At a systems level, they expose a model of care that functions as an emergency room to provide acute biopsychosocial stabilization but is not designed to provide long-term health management for people in recovery. The management of other chronic health disorders (e.g., diabetes, hypertension, etc.) is viewed as requiring the management of global health (e.g., management of co-occurring medical conditions, diet, exercise, psychosocial stressors) over a prolonged if not lifelong period of time. It is time--no, past time--the treatment of the most severe and complex AOD problems was reconceived in this same way. Such approaches would move beyond brief episodes of symptom amelioration (recovery initiation and diagnostic remission) to the promotion of global health and quality of personal, family and community life in long-term recovery.
At its most practical level, the survey findings suggest that every person entering recovery should have an ongoing relationship with a primary care physician who is knowledgeable about addiction recovery and who can serve as an ongoing consultant on the achievement of health and wellness. It also suggests the need for addiction professionals and recovery support specialists to serve as a source of collateral encouragement and guidance in this process. It is time we broadened our vision beyond what we can subtract from people's lives in the short run to encompass what can be added to enrich those lives in the long term. And it is time we defined recovery to encompass smoking cessation. People in self-proclaimed addiction recovery continue to die in great numbers from nicotine addiction. They are dying of the conceptual blindness that sees no contradiction between present nicotine addiction and claimed recovery status. Through our silence, addiction professionals and peers in recovery participate in those deaths--collective acts for which we will be judged harshly in historical retrospect. (Can you hear the future voices: "Celebrating addiction recovery in smoke-filled rooms? What the hell were they thinking back then?!")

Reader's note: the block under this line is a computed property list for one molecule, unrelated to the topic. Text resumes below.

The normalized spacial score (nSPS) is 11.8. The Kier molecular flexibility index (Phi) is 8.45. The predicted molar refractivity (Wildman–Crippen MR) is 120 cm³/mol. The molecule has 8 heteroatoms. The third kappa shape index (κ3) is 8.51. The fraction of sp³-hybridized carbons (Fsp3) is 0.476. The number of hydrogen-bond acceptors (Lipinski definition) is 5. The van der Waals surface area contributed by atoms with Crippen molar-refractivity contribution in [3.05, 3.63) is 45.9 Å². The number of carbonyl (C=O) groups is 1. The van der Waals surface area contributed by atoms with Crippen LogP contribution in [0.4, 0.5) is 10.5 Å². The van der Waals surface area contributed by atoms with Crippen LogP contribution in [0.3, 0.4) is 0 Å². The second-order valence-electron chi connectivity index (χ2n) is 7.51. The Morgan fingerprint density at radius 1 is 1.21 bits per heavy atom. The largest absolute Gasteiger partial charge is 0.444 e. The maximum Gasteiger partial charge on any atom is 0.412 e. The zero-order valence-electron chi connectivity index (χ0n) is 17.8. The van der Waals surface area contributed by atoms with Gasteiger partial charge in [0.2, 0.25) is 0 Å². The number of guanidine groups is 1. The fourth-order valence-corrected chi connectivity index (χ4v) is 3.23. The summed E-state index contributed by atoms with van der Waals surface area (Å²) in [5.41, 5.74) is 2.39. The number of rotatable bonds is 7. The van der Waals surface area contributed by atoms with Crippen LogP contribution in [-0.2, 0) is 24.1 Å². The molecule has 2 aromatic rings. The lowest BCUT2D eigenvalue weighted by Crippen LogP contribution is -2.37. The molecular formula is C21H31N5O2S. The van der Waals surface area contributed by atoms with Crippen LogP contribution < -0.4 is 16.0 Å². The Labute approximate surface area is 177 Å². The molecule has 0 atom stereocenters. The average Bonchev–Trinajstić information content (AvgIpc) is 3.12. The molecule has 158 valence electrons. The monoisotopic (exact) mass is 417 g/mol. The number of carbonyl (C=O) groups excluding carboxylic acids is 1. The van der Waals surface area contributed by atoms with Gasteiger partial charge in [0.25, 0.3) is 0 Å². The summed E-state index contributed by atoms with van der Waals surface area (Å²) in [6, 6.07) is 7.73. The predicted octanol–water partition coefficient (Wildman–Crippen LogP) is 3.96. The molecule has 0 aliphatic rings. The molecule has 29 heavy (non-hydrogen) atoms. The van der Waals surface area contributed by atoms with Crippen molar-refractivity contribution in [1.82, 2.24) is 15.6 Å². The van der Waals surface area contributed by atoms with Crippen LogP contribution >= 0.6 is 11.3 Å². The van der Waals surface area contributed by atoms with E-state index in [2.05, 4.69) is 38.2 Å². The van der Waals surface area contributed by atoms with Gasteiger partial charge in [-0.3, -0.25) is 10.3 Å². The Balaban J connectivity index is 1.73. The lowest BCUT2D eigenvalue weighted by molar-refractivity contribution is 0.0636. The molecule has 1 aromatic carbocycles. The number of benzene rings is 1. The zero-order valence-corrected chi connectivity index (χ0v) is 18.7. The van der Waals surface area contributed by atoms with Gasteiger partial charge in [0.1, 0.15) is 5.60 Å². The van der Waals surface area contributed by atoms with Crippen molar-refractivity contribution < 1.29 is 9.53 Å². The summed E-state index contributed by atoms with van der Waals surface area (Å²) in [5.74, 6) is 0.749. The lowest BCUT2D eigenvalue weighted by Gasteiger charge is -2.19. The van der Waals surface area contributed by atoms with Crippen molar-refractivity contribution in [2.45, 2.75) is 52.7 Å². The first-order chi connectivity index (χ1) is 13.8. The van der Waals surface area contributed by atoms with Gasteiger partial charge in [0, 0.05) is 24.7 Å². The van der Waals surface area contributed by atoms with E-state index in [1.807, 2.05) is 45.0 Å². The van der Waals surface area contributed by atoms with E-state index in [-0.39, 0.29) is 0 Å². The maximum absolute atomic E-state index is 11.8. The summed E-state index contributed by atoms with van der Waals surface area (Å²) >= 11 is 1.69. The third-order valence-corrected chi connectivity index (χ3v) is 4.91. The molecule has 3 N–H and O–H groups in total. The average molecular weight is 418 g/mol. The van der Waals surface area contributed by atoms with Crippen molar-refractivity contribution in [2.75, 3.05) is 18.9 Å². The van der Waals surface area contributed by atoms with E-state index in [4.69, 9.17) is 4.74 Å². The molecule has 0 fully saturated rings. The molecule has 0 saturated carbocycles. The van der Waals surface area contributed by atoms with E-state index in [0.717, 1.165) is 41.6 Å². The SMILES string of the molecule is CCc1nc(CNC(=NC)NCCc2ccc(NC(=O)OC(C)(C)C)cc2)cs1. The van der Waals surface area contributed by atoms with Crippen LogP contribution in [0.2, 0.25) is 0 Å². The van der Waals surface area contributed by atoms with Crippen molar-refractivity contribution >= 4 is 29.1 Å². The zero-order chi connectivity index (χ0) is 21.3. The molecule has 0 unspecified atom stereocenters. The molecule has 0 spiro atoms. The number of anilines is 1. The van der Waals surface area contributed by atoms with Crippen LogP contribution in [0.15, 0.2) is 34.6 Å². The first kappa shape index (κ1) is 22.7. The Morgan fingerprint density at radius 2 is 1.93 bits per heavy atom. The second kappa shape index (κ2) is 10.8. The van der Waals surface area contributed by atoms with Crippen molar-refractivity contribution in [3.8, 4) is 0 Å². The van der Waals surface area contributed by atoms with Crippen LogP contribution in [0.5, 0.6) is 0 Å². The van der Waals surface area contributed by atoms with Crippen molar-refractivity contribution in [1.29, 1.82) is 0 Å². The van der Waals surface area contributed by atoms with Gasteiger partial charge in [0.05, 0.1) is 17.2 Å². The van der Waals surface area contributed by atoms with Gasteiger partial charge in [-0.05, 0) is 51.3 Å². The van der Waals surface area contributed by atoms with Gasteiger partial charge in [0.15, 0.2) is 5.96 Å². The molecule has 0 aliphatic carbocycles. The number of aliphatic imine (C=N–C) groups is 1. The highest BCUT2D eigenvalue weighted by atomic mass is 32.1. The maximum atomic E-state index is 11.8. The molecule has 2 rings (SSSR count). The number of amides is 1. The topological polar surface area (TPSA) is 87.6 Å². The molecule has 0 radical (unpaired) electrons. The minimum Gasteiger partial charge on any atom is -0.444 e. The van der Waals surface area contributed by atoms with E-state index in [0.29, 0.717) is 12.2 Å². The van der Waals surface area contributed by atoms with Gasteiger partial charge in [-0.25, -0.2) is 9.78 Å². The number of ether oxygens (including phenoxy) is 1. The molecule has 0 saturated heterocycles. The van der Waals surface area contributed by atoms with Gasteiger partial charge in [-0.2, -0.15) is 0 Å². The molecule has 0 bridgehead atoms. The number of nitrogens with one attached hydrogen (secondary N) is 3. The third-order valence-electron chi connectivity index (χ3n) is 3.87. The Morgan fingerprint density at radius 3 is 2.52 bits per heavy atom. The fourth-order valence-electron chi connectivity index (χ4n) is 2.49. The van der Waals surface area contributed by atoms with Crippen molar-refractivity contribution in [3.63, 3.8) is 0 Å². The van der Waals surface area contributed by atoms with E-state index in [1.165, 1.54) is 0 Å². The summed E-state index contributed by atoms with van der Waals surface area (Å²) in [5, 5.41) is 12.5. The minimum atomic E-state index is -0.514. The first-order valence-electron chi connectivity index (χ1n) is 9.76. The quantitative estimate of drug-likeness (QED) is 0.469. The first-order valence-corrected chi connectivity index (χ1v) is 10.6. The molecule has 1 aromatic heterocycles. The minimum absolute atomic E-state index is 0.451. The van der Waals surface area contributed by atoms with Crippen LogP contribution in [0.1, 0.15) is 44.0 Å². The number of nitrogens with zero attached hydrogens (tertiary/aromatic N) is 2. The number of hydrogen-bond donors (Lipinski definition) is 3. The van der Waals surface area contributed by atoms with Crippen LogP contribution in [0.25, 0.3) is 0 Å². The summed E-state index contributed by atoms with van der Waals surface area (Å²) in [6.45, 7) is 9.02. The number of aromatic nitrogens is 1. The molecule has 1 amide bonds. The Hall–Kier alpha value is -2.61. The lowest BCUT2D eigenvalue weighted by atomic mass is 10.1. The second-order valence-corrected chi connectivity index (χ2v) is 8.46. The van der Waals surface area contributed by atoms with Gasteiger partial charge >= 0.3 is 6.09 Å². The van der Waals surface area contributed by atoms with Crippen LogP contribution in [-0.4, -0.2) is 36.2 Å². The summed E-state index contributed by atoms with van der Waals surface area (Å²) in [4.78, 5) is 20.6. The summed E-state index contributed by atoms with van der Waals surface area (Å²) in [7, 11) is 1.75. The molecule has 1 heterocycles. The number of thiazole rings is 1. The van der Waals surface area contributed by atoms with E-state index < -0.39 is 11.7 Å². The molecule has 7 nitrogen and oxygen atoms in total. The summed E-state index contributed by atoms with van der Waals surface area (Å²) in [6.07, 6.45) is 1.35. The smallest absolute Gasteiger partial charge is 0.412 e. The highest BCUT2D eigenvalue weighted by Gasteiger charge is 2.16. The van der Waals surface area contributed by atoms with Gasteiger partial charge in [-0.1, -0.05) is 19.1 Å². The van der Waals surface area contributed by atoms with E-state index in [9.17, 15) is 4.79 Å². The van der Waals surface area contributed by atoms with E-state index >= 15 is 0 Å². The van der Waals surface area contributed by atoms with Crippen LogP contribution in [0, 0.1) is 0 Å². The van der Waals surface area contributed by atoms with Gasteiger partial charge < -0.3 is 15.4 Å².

At a personal level, the Philadelphia survey is a call for each person in recovery to take ownership of his or her health. Such ownership includes a physical inventory of the legacies of addiction and making amends for the injuries and neglect inflicted on one's own body. Those inventory and amends processes often produce a deep and enduring commitment: "With stable feet and cleared vision, I will begin and sustain the process of healing myself--and I will reach out to help heal others."
Timothy Harrington is passionate about sharing information with people on ways to strengthen the link between treatment and long-term recovery.